I burned the candle reading on the stoop outside our backdoor last night. The biblio-love with whom I communed, Mary Pipher’s The Shelter of Each Other, resonated as clearly as the song of the barn own which visits our backyard at least once a week, the barn owl whom I have come to believe is divided between a past which took place somewhere in the woods behind our yard and a present which resides down the street from us.
The social construction of reality and the idol of Progress
Pipher, like Wendell Berry, dismantles the idol of “Progress” to which so many mega-churches and self-help groups are now dedicated. Just because science advances to give us the atomic bomb does not mean that this technological progress makes the world a better place. Like many, I am in the thralls of this consumer myth in the places where I least expect it.
We are, after all, one of those crazy families that gave away their TV set this year. That’s right- we don’t have a TV. Our kids are clueless about the latest exploits of Dora the Explorer or the how the Bratz feel about halter tops.
“Choose your books as carefully as you choose your friends,” warns a grandmother in Pipher’s book. For a woman who treats her books like lovers, the admonition is clear- my neural pathways are constructed by the books and media to which I am exposed. Ultimately, as an adult, I am responsible for creating the architecture of my own brain. As a parent, I am responsible for protecting and encouraging only the best and least harmless materials in the construction of my children’s brains.
We all have our blind spots. Boys are one of them. Pipher writes about the challenges faced by boys in our mediated culture- the tension between messages given by the media and the voice of their conscience, as nourished in their homes. When a boy tells his parents, “You just don’t understand,” he is absolutely right. How can we understand what it’s like to grow up in a culture that sets a standard of “cool” for men in which scoring is always the goal, whether in sports or in human relationships? How can we honestly confront the mixed messages given by media that glorifies killing without remorse and consuming sex as if it were a supersized McValue meal? How can we unravel the unspoken double standard that tells boys to kill and screw without warning them of the cost, whether jail, pregnancy, or emotional detachment that leaves them lonely, lacking the very friendship and intimacy which led them to try and impress others in the first place?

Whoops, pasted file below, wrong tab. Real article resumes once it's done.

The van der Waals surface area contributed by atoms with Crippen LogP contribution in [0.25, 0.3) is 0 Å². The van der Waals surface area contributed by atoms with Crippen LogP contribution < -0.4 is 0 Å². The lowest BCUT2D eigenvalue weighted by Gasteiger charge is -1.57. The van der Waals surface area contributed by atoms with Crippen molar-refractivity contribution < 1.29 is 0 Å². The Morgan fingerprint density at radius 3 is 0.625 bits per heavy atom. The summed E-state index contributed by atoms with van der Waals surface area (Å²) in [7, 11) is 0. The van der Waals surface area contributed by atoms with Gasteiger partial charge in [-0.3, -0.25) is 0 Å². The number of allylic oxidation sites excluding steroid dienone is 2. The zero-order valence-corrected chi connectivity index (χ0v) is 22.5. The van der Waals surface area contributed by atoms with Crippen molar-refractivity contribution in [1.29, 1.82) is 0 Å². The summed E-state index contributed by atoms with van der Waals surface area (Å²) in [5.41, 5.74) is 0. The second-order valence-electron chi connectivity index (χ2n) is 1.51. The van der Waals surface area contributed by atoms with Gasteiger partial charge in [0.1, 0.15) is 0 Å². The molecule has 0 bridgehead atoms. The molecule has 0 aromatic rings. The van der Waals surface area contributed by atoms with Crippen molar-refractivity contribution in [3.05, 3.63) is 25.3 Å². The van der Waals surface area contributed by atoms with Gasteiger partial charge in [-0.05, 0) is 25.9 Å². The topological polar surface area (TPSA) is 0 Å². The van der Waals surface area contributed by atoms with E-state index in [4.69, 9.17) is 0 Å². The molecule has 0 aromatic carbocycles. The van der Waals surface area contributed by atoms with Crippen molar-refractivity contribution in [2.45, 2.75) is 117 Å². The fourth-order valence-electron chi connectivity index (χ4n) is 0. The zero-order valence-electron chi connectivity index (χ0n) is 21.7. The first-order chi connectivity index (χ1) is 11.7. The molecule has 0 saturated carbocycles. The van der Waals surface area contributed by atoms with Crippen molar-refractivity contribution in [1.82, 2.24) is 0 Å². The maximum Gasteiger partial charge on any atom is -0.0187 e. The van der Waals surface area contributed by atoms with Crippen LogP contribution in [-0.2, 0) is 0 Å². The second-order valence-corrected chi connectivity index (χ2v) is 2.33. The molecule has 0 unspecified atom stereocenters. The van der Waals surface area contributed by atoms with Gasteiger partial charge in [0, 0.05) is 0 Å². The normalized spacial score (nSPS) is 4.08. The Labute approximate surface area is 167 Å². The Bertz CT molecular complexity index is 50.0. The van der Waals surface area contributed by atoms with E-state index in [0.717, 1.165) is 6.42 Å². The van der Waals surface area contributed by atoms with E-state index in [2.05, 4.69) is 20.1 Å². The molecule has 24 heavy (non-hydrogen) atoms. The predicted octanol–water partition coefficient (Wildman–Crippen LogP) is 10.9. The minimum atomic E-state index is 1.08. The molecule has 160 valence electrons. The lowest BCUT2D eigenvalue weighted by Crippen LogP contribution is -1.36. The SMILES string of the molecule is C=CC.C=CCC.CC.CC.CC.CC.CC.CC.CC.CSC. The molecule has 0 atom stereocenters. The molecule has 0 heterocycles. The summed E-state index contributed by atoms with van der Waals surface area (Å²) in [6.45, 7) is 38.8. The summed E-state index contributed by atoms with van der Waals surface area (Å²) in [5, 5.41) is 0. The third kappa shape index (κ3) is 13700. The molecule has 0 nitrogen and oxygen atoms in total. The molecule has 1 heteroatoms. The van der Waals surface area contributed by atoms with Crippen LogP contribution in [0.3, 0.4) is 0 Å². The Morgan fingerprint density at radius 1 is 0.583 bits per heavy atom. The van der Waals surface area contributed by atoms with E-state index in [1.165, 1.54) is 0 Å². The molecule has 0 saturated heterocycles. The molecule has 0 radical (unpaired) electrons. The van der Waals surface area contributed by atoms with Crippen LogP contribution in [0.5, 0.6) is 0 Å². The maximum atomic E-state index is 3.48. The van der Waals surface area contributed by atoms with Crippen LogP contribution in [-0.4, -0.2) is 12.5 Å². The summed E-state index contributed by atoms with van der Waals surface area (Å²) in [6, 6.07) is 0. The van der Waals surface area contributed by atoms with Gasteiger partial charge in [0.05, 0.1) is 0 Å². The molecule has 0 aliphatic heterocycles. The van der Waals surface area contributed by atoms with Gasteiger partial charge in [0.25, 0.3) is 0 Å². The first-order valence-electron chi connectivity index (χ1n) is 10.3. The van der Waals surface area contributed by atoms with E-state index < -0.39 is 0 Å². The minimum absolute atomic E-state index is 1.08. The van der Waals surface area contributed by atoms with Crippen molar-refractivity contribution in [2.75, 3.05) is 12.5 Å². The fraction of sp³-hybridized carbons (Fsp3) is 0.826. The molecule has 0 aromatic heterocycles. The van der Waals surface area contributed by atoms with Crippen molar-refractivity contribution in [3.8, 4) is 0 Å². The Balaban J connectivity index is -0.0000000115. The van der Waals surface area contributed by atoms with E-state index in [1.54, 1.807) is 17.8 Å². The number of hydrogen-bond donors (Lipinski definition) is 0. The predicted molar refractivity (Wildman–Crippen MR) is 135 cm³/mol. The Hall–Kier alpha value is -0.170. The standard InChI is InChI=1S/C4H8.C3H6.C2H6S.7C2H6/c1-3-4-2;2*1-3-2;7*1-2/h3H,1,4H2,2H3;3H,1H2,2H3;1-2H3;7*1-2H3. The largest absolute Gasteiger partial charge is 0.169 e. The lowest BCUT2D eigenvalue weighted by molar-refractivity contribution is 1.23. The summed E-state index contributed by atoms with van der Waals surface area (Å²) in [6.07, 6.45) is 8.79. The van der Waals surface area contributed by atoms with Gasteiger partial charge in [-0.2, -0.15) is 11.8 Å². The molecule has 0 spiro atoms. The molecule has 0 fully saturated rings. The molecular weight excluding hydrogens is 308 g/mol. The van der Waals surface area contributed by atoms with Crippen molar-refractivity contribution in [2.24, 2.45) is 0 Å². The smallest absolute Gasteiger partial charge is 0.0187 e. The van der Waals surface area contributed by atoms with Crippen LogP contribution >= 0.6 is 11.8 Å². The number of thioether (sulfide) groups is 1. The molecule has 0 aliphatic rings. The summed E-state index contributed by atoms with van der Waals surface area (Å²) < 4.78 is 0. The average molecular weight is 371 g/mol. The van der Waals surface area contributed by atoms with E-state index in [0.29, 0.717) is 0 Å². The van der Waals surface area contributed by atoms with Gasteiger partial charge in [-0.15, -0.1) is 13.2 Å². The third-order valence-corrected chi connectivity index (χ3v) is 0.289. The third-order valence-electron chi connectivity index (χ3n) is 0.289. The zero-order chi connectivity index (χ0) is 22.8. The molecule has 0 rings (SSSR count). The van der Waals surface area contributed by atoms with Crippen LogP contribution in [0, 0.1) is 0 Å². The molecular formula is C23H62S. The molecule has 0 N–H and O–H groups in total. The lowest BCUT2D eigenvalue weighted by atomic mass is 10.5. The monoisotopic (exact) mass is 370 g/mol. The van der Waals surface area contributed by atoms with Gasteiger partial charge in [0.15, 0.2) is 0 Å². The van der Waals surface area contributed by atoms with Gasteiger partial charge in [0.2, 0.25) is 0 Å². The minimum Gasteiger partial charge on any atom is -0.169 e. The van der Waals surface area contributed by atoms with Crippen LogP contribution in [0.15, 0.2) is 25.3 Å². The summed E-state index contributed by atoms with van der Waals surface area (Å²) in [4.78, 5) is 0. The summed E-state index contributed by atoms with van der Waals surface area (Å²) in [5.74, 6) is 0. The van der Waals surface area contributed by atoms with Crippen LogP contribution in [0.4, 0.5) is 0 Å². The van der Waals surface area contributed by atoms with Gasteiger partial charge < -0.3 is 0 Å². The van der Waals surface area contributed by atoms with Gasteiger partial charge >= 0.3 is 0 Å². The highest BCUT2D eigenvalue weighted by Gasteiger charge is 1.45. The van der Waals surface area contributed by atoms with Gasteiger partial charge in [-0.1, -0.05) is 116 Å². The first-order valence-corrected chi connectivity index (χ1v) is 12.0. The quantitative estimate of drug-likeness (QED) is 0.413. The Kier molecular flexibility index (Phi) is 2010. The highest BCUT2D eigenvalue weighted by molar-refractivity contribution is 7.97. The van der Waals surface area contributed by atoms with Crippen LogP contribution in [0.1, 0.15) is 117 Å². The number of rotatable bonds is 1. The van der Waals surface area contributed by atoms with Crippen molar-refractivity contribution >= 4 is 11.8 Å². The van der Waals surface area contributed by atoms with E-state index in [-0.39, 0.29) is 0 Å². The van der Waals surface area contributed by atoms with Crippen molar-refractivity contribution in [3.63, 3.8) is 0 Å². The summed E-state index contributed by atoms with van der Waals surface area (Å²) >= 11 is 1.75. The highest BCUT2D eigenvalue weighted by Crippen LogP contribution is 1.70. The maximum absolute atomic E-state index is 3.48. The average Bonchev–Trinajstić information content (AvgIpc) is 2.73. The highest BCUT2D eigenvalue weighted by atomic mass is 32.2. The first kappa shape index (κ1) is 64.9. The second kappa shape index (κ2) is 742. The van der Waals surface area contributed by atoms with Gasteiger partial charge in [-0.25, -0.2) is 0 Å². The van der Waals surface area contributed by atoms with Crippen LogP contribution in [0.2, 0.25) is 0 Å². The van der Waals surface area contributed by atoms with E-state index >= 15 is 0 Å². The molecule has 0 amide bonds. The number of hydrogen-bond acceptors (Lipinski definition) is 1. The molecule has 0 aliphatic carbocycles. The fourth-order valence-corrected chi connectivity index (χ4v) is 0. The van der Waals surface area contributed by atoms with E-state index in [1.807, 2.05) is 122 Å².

To confront this mixed messages requires us to admit the ways in we are complicit in their formulation. We tell our boys what is right and wrong, then we hand over the remote or iPad that reminds them the extent to which right and wrong are glorified abstractions and unrealistic expectations. We pat them on the head and refuse to acknowledge the way in which their kindness and empathy will be held against them in peer groups.
“Gentle boys who respect girls are at best ignored and at worst brutalized,” writes Pipher. “To be accepted they must do things that are wrong and harmful”, things which their peer groups will encourage and reward yet fail to assist them in coping with the consequences. The problem is compounded by the way in which our culture discourages kids from looking to their parents for help with complicated emotions and needs.
This is tantamount to denying the deepest and most essentially human need of all- the need to be loved and nurtured, the need to find meaning in the way we relate to one another.
Encouraging fatalism and despair
“There is nothing is new under the sun,” we promise, when our children express despair over bullying or the images of dead civilians, mothers with children curled around them, on the television set. So our kids learn to keep quiet about the things that shock them. Rather than empower them with tools to make the world a better place, we establish a rationale for passivity. There is nothing you can do. Life sucks. So keep playing that video game. At least you have a chance of scoring.
Albert Einstein said that our theories determine what we are capable of observing. Rush Limbaugh doesn’t see struggling single mothers trying to juggle two jobs and parenting- he sees only evil, selfish women trying to steal taxpayer dollars. If you listen to Rush Limbaugh, chances are you will see things the same way. Like it or not, he educates you and creates your worldview. He tells you what to think and what to care about. He lights that fuse beneath your bottom that makes you angry every time you see a young man wearing a hoodie. Worst of all, he convinces you that the world is nasty place where the ballots are rigged against anyone who considers themselves an “honest American”.